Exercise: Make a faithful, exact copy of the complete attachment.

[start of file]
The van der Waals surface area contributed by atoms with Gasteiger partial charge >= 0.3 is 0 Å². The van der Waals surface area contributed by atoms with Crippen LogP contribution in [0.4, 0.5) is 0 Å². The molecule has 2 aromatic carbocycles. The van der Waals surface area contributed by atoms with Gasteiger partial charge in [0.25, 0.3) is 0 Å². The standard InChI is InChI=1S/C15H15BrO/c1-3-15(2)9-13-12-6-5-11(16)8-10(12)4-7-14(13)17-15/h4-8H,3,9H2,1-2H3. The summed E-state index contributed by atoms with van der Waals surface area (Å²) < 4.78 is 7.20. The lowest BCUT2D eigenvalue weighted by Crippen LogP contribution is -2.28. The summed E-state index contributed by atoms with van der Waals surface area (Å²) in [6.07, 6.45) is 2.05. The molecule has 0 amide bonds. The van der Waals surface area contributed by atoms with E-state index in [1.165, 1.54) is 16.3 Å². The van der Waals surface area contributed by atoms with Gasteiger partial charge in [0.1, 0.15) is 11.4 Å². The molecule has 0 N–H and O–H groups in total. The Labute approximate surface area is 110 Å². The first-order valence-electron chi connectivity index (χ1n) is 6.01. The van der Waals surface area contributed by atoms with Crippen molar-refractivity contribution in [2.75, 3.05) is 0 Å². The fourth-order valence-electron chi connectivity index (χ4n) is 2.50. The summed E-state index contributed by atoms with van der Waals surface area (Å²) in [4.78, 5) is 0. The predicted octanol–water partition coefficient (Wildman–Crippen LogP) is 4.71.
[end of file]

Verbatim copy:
The van der Waals surface area contributed by atoms with Gasteiger partial charge >= 0.3 is 0 Å². The van der Waals surface area contributed by atoms with Crippen LogP contribution in [0.4, 0.5) is 0 Å². The molecule has 2 aromatic carbocycles. The van der Waals surface area contributed by atoms with Gasteiger partial charge in [0.25, 0.3) is 0 Å². The standard InChI is InChI=1S/C15H15BrO/c1-3-15(2)9-13-12-6-5-11(16)8-10(12)4-7-14(13)17-15/h4-8H,3,9H2,1-2H3. The summed E-state index contributed by atoms with van der Waals surface area (Å²) < 4.78 is 7.20. The lowest BCUT2D eigenvalue weighted by Crippen LogP contribution is -2.28. The summed E-state index contributed by atoms with van der Waals surface area (Å²) in [6.07, 6.45) is 2.05. The molecule has 0 amide bonds. The van der Waals surface area contributed by atoms with E-state index in [1.165, 1.54) is 16.3 Å². The van der Waals surface area contributed by atoms with Gasteiger partial charge in [0.1, 0.15) is 11.4 Å². The molecule has 0 N–H and O–H groups in total. The Labute approximate surface area is 110 Å². The first-order valence-electron chi connectivity index (χ1n) is 6.01. The van der Waals surface area contributed by atoms with Crippen molar-refractivity contribution in [2.75, 3.05) is 0 Å². The fourth-order valence-electron chi connectivity index (χ4n) is 2.50. The summed E-state index contributed by atoms with van der Waals surface area (Å²) in [4.78, 5) is 0. The predicted octanol–water partition coefficient (Wildman–Crippen LogP) is 4.71.